Hekman with fox at the Institute of Cytology and Genetics.
We found several areas of the fox genome in which tame foxes tended to have one version of some SNPs, while aggressive foxes tended to have another version. To understand this, it can help to think of the genome as a big instruction manual, a book called “How to Build a Fox.” Mostly the instruction manuals for tame and aggressive foxes would be the same, but in a few cases single letters would be different. 

Imagine that the tame foxes all had, “The quick brown fox jumps over the lazy dog” in their version of chapter two, but the aggressive foxes all had, “The quick brown fox jumps over the lazy doc” in their version. Basically, by finding places where the tame foxes all had one version, and the aggressive foxes all had a different version, we were finding places in the genome where we hoped to find important differences, changes that help cause the tame fox personality phenotype. We found 28 regions like this, but focused on three of them as the most interesting.

Next we looked at the genes that these changes might affect, because finding gene differences was the point of the whole exercise. Remember, we still don't know most of what most of the genes out there do! This is really dark side of the moon stuff, and everyone is still guessing about what's going on in the genome, human or fox. But here are some interesting genes we found. I'm including a “wild hypothesis” with some of them. These hypotheses are probably wrong, but I hope they help to show why these genes are so interesting to us...

Hand sniffing.

GRIN2B: this gene codes for a receptor for one of the major neurotransmitters in the brain, glutamate. Glutamate is involved in learning and memory. Wild hypothesis: maybe tame foxes are less afraid because of a difference in how they learn about what to fear.

GABARAPL1 (GEC1): this gene is involved with opioids, molecules in the brain that help us feel good. Wild hypothesis: maybe tame foxes are more friendly because social interactions feel different (better) to them.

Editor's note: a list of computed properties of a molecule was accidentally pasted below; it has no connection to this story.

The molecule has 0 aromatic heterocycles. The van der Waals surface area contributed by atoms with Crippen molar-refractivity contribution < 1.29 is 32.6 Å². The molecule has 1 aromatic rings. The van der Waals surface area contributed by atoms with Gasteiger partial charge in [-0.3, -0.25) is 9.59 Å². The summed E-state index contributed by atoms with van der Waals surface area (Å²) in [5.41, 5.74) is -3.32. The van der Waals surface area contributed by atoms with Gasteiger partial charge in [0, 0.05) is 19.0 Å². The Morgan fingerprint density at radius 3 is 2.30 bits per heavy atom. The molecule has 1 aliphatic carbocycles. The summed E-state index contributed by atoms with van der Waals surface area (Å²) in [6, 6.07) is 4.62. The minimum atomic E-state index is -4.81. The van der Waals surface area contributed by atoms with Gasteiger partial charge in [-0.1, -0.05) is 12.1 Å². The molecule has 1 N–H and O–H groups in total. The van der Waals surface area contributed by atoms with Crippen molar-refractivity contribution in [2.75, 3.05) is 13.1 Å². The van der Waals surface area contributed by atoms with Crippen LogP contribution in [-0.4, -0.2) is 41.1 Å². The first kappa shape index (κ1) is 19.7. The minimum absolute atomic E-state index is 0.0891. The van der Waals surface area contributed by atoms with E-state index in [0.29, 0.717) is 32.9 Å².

COUP-TFII (NR2F2): this gene is important during embryonic brain development, especially in the amygdala, a part of the brain that tells us when to be afraid. This gene also influences expression of oxytocin, a neurotransmitter which functions in social bonding.

These genes are extremely interesting, but even more than that, this work helped our lab implicate specific regions of the genome in the differences between tame and aggressive foxes. That list of regions will prove invaluable as we do more work in the future, using different tools to examine the tame fox genome and seeing which tools point at the same regions.

Tame fox kisses to you both!


Dr. Jessica Perry Hekman graduated Tufts Cummings School of Veterinary Medicine in 2012, where in addition to her DVM she received an MS for work on stress behavior and cortisol levels in hospitalized dogs. She completed a shelter medicine internship at the University of Florida in 2013, and is now a PhD student at the University of Illinois at Urbana-Champaign, where she works at Kukekova Lab. Her research interests are in the biological mechanisms behind fearfulness in dogs. You can follow her at @dogzombieblog.

Images copyright Jessica Hekman.

[1] Trut, Lyudmila N., I. Z. Plyusnina, and I. N. Oskina. "An experiment on fox domestication and debatable issues of evolution of the dog." Russian Journal of Genetics 40.6 (2004): 644-655. 

[2] Huang, Shihhui, et al. "Selection for tameness, a key behavioral trait of domestication, increases adult hippocampal neurogenesis in foxes." Hippocampus (March 2015). 

[3] Johnson, Jennifer L. et al. "Genotyping-By-Sequencing (GBS) Detects Genetic Structure and Confirms Behavioral QTL in Tame and Aggressive Foxes (Vulpes vulpes)." PLoSONE (2015).

© 2015 Jessica Perry Hekman | Do You Believe in Dog?